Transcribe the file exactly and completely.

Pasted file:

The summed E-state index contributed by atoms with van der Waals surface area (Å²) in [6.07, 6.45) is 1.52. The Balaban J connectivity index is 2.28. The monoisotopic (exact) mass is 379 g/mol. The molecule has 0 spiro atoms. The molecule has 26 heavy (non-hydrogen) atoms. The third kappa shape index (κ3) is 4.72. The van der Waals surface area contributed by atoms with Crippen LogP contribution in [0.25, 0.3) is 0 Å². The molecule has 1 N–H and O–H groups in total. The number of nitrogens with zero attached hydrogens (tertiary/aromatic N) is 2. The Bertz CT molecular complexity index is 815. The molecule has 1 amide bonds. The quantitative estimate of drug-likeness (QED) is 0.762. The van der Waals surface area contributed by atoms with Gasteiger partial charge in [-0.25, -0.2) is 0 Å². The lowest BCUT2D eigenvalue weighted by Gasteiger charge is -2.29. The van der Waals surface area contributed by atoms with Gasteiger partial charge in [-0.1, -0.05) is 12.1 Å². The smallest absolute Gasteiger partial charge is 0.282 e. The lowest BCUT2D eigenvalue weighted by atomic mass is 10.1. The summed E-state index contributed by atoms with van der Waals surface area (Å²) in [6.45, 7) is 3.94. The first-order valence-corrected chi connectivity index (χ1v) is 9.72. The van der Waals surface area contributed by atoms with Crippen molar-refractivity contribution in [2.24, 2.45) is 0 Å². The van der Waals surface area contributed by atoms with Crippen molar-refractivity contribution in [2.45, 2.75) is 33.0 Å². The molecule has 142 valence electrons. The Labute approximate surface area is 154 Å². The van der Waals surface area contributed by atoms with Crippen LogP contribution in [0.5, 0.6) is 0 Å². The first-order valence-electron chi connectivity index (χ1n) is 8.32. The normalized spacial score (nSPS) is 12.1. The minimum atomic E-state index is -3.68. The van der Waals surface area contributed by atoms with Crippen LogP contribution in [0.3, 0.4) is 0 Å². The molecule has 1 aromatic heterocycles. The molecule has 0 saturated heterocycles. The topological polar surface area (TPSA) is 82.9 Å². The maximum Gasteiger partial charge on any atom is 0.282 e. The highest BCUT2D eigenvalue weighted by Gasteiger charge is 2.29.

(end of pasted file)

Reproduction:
The summed E-state index contributed by atoms with van der Waals surface area (Å²) in [6.07, 6.45) is 1.52. The Balaban J connectivity index is 2.28. The monoisotopic (exact) mass is 379 g/mol. The molecule has 0 spiro atoms. The molecule has 26 heavy (non-hydrogen) atoms. The third kappa shape index (κ3) is 4.72. The van der Waals surface area contributed by atoms with Crippen LogP contribution in [0.25, 0.3) is 0 Å². The molecule has 1 N–H and O–H groups in total. The number of nitrogens with zero attached hydrogens (tertiary/aromatic N) is 2. The Bertz CT molecular complexity index is 815. The molecule has 1 amide bonds. The quantitative estimate of drug-likeness (QED) is 0.762. The van der Waals surface area contributed by atoms with Gasteiger partial charge in [-0.25, -0.2) is 0 Å². The lowest BCUT2D eigenvalue weighted by Gasteiger charge is -2.29. The van der Waals surface area contributed by atoms with Gasteiger partial charge in [-0.1, -0.05) is 12.1 Å². The smallest absolute Gasteiger partial charge is 0.282 e. The lowest BCUT2D eigenvalue weighted by atomic mass is 10.1. The summed E-state index contributed by atoms with van der Waals surface area (Å²) in [6.45, 7) is 3.94. The first-order valence-corrected chi connectivity index (χ1v) is 9.72. The van der Waals surface area contributed by atoms with Crippen molar-refractivity contribution in [2.24, 2.45) is 0 Å². The van der Waals surface area contributed by atoms with Crippen molar-refractivity contribution in [2.45, 2.75) is 33.0 Å². The molecule has 142 valence electrons. The Labute approximate surface area is 154 Å². The van der Waals surface area contributed by atoms with Crippen LogP contribution in [0.5, 0.6) is 0 Å². The first-order valence-electron chi connectivity index (χ1n) is 8.32. The normalized spacial score (nSPS) is 12.1. The minimum atomic E-state index is -3.68. The van der Waals surface area contributed by atoms with Crippen LogP contribution in [0.3, 0.4) is 0 Å². The molecule has 1 aromatic heterocycles. The molecule has 0 saturated heterocycles. The topological polar surface area (TPSA) is 82.9 Å². The maximum Gasteiger partial charge on any atom is 0.282 e. The highest BCUT2D eigenvalue weighted by Gasteiger charge is 2.29.